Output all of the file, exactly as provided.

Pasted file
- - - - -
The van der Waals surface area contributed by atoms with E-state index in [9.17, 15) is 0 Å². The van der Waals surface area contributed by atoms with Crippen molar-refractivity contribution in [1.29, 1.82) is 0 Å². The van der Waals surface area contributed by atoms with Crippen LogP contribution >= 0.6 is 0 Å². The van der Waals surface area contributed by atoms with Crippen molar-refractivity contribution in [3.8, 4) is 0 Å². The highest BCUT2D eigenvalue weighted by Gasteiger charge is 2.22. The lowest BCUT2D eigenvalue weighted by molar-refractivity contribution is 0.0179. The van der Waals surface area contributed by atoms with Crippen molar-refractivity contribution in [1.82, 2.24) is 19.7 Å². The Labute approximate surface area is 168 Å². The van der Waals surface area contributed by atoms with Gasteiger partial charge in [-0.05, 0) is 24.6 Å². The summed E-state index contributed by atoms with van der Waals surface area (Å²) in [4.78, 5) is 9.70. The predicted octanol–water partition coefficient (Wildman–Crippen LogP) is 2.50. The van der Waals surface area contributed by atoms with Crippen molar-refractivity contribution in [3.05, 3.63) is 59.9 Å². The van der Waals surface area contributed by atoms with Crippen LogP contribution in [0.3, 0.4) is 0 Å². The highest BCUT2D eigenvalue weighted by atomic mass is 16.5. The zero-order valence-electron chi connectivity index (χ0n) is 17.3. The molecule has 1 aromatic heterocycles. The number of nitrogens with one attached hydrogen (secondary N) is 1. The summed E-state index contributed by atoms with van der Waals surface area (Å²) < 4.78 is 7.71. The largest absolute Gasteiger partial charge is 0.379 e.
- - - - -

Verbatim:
The van der Waals surface area contributed by atoms with E-state index in [9.17, 15) is 0 Å². The van der Waals surface area contributed by atoms with Crippen molar-refractivity contribution in [1.29, 1.82) is 0 Å². The van der Waals surface area contributed by atoms with Crippen LogP contribution >= 0.6 is 0 Å². The van der Waals surface area contributed by atoms with Crippen molar-refractivity contribution in [3.8, 4) is 0 Å². The highest BCUT2D eigenvalue weighted by Gasteiger charge is 2.22. The lowest BCUT2D eigenvalue weighted by molar-refractivity contribution is 0.0179. The van der Waals surface area contributed by atoms with Crippen molar-refractivity contribution in [1.82, 2.24) is 19.7 Å². The Labute approximate surface area is 168 Å². The van der Waals surface area contributed by atoms with Gasteiger partial charge in [-0.05, 0) is 24.6 Å². The summed E-state index contributed by atoms with van der Waals surface area (Å²) in [4.78, 5) is 9.70. The predicted octanol–water partition coefficient (Wildman–Crippen LogP) is 2.50. The van der Waals surface area contributed by atoms with Crippen molar-refractivity contribution in [3.05, 3.63) is 59.9 Å². The van der Waals surface area contributed by atoms with Crippen LogP contribution in [0.3, 0.4) is 0 Å². The highest BCUT2D eigenvalue weighted by atomic mass is 16.5. The zero-order valence-electron chi connectivity index (χ0n) is 17.3. The molecule has 1 aromatic heterocycles. The number of nitrogens with one attached hydrogen (secondary N) is 1. The summed E-state index contributed by atoms with van der Waals surface area (Å²) < 4.78 is 7.71. The largest absolute Gasteiger partial charge is 0.379 e.